It confounds me that we are well into the 21st Century, surrounded by new technology, yet I hear a boater comes on Channel 16 in the middle of a busy morning asking for a radio check. Around Annapolis, it happens numerous times an hour. The lack of proper radio protocol is one thing, Good Buddy, the other is the fact that this guy is using an emergency distress hailing frequency. Reminiscent of CB radios of the '70s and Smokey and the Bandit trucker talk, there is no place for this on Channel 16. And you can hear the frustration of the Coast Guard radio operator when he or she calmly informs those listening that Channel 16 is for emergency purposes only. Come on, folks, this is 2018.
There has been a much better alternative for several years now. But getting the word out to boat owners has been an uphill journey.
One of the largest tow boat and marine services around the country is Sea Tow. It is a truly national service, employing certified captains and boat operators to assist members and non-members in whatever issue comes up on the water. Break downs, out of fuel, vessel aground, pretty much anything short of boarding pirates can be handled by the able folks at Sea Tow.
Back around 2010, the company introduced a free, automated radio check service that has proven light years better than any previous way to check on the quality and clarity of one's VHF radio. To use Sea Tow's free Automated Radio Check (ARC) service, one simply tunes one's VHF radio to the appropriate channel for your location, keys the mic and speaks in a calm voice to conduct a radio check as before. But rather than relying on some distant fisherman miles away to respond, when you release your radio's microphone, the Sea Tow system comes back to you immediately, with an automated message and then plays your original call as it was recorded at the base station. You can hear the quality and clarity of your radio check call, its signal strength and how intelligible your voice sounds. There is no better way to check the operation of your boat's VHF radio.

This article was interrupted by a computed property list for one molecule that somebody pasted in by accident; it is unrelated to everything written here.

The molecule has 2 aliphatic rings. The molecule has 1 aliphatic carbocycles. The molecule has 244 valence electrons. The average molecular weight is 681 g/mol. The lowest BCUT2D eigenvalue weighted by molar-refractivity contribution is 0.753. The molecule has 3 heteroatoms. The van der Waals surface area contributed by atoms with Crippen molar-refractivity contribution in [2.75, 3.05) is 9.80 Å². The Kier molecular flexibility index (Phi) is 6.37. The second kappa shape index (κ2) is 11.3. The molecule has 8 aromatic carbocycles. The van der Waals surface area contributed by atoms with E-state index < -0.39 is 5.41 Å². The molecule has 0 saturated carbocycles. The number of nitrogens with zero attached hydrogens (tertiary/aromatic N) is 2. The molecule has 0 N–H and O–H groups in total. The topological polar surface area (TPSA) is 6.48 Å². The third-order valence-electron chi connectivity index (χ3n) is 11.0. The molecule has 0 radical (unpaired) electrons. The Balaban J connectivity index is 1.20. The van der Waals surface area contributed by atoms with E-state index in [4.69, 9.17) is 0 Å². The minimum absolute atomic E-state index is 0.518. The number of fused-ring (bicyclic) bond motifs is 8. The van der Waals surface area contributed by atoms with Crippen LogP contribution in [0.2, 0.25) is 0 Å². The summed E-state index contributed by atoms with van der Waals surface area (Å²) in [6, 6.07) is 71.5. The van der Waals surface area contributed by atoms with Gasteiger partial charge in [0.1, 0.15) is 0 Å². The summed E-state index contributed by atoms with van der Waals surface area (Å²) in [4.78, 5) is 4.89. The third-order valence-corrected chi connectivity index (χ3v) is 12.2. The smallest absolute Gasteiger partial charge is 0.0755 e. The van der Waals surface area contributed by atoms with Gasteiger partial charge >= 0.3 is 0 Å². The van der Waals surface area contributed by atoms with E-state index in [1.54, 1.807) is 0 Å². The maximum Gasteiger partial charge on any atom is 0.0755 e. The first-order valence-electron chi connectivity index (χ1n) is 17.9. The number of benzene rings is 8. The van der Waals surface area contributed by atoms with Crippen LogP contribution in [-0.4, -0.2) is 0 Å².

This is also handy when working on or adjusting your radio and antenna, or as part of your checklist of getting under way for a day on the water.
Sea Tow sent me an updated coverage map of the service to show you how the service has evolved and where the ARC is available today, with planned future expansion clearly identified. If you boat in any of the areas shown in yellow, you are good to go to use this system.
The ARC system uses VHF Channels 24, 25, 26, 27, and 28 for this radio service, and one only needs to determine which channel is assigned to your location. It should work out to about 15 to 20 miles from the Sea Tow base station. To identify which channel to use in your boating area, go to the Sea Tow website (https://www.seatow.com/tools-and-education/automated-radio-check) and enter your location. The site will identify the proper channel to use in your area. You can also download the Sea Tow app from ITunes or the Google Play store. The website also has a video explaining the service and how it works. Very simple to use, very helpful, and state of the art.
During the long trek up or down the ICW between your home waters and Florida, it is a simple thing to locate the proper channel for the day and then check the operation of your onboard VHF radio(s). And with the service in the Pacific Northwest, Southern California, some areas of the Great Lakes, and along the Texas coastline, there is even greater utility for a wider audience of boat owners.
Hearing the quality and clarity of your own transmission lets you know the operational readiness of your boat's VHF radio. When you need it, you'll know it works. During this off season, why not identify your "home" channel and put it on a label next to your VHF radio. So you will always have it handy and on your mind. And forget Channel 16. Leave that for true emergencies.
I plan to republish this post in various forms a couple of times as we get closer to the boating season in the Chesapeake Bay area, so we can reach as many boat owners as possible. Perhaps this is one of those blog entries you might "Share" in your own boating area, group, or forum? I see no downside here.
Great job, Sea Tow. Kudos for continuing to expand a great service for all boat owners.
UPDATE!!! The Sea Tow website apparently is not working properly, as stations for Washington State are not coming up. I contacted Sea Tow and Cindy McCaffery sent me this list of Washington stations as an interim measure until they fix the website. Thanks to Ken Buck for pointing out the error:
Location City/State Channel
Meydnbauer Yacht Club Lake Washington, WA 25
Nomadic Research Labs Friday Harbor, WA 28
Quartermaster Yacht Club Vashon, WA 28
Port Ludlow Marina Port Ludlow, WA 28